Savoy Bookshop & Café presents an author talk with Katharine Beutner in conversation with Juliet Grames for the book Killingly
About the Book
Based on the unsolved real-life disappearance of a Mount Holyoke student in 1897--a haunting novel of intrigue, longing, and terror, perfect for fans of Donna Tartt and Sarah Waters.
Massachusetts, 1897: Bertha Mellish, "the most peculiar, quiet, reserved girl" at Mount Holyoke College, is missing.
As a search team dredges the pond where Bertha might have drowned, her panicked father and sister arrive desperate to find some clue to her fate or state of mind. Bertha's best friend, Agnes, a scholarly loner studying medicine, might know the truth, but she is being unhelpfully tightlipped, inciting the suspicions of Bertha's family, her classmates, and the private investigator hired by the Mellish family doctor. As secrets from Agnes's and Bertha's lives come to light, so do the competing agendas driving each person who is searching for Bertha.
Where did Bertha go? Who would want to hurt her? And could she still be alive?
Edmund White Award-winning author Katharine Beutner takes a real-life unsolved mystery and crafts it into an unforgettable historical portrait of academia, family trauma, and the risks faced by women who dared to pursue unconventional paths at the end of the 19th century.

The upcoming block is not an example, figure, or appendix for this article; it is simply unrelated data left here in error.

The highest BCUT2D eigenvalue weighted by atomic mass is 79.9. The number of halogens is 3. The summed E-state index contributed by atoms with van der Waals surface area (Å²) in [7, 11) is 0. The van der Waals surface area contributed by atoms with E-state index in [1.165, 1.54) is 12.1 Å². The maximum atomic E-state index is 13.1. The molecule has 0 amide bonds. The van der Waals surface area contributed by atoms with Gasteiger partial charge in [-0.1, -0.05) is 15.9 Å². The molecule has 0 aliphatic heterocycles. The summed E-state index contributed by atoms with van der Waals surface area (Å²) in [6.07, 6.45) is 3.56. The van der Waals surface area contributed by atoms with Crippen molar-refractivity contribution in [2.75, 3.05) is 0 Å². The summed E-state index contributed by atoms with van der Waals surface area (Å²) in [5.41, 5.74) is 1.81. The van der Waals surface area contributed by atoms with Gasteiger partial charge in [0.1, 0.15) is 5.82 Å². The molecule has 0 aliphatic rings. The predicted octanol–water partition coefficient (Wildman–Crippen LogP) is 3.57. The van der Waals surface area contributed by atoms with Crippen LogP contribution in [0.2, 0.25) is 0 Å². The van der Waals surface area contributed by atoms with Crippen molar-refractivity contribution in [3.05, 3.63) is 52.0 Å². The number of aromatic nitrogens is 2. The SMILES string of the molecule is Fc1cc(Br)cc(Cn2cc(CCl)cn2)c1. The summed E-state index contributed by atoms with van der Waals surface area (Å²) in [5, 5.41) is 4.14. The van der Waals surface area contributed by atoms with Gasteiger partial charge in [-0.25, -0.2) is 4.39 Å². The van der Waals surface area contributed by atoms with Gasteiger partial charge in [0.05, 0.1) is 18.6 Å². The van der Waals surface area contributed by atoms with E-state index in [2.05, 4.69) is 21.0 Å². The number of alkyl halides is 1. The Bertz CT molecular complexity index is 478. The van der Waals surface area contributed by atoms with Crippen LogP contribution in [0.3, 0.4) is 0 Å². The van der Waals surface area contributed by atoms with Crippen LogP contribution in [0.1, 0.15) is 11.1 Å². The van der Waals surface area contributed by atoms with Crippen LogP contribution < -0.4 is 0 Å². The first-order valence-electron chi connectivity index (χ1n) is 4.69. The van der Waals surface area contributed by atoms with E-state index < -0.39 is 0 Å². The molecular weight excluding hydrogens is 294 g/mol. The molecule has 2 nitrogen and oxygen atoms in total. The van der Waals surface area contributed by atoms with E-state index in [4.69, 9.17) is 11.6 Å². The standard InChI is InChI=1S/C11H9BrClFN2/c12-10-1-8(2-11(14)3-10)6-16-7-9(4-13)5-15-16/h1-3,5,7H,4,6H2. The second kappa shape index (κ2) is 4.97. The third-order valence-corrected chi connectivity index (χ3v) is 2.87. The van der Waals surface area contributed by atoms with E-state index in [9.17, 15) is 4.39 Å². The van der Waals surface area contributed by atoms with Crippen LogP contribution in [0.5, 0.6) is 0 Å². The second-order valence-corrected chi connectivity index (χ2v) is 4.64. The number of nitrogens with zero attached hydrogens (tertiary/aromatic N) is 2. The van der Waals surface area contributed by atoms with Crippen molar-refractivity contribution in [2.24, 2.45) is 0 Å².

About Katharine Beutner
Katharine Beutner is an assistant professor of English at the College of Wooster in Ohio; previously, she taught at the University of Hawaii at Mānoa. She earned a BA in Classical Studies at Smith College and an MA in English (creative writing) and a PhD in English literature at the University of Texas at Austin. Her first novel, Alcestis, won the Edmund White Debut Fiction Award and was a finalist for other awards, including the Lambda Literary Association’s Lesbian Debut Fiction Award. Her writing has appeared in Tinfish, The Los Angeles Review of Books, Public Books, The Toast, TriQuarterly, Humanities, and other publications. Recently, she received an Ohio Arts Council Individual Excellence Award. She is the editor in chief of The Dodge, a magazine of eco-writing and translation.
About Juliet Grames
Juliet Grames is SVP, Associate Publisher at Soho Press, where she curates the Soho Crime imprint and the literature in translation program. She is the recipient of the Mystery Writers of America Ellery Queen Award for editorial contributions to the crime fiction genre. She is the author of The Seven or Eight Deaths of Stella Fortuna (Ecco/HarperCollins, 2019), a finalist for the New England and Connecticut Book Awards and winner of the Cetraro Prize for Southern Italian Literature. Her second novel, The Lost Boy of Santa Chionia, is forthcoming from Knopf in 2024.
Based on the unsolved real-life disappearance of a Mount Holyoke student in 1897—a haunting novel of intrigue, longing, and terror, perfect for fans of Donna Tartt and Sarah Waters
Massachusetts, 1897: Bertha Mellish, “the most peculiar, quiet, reserved girl” at Mount Holyoke College, is missing.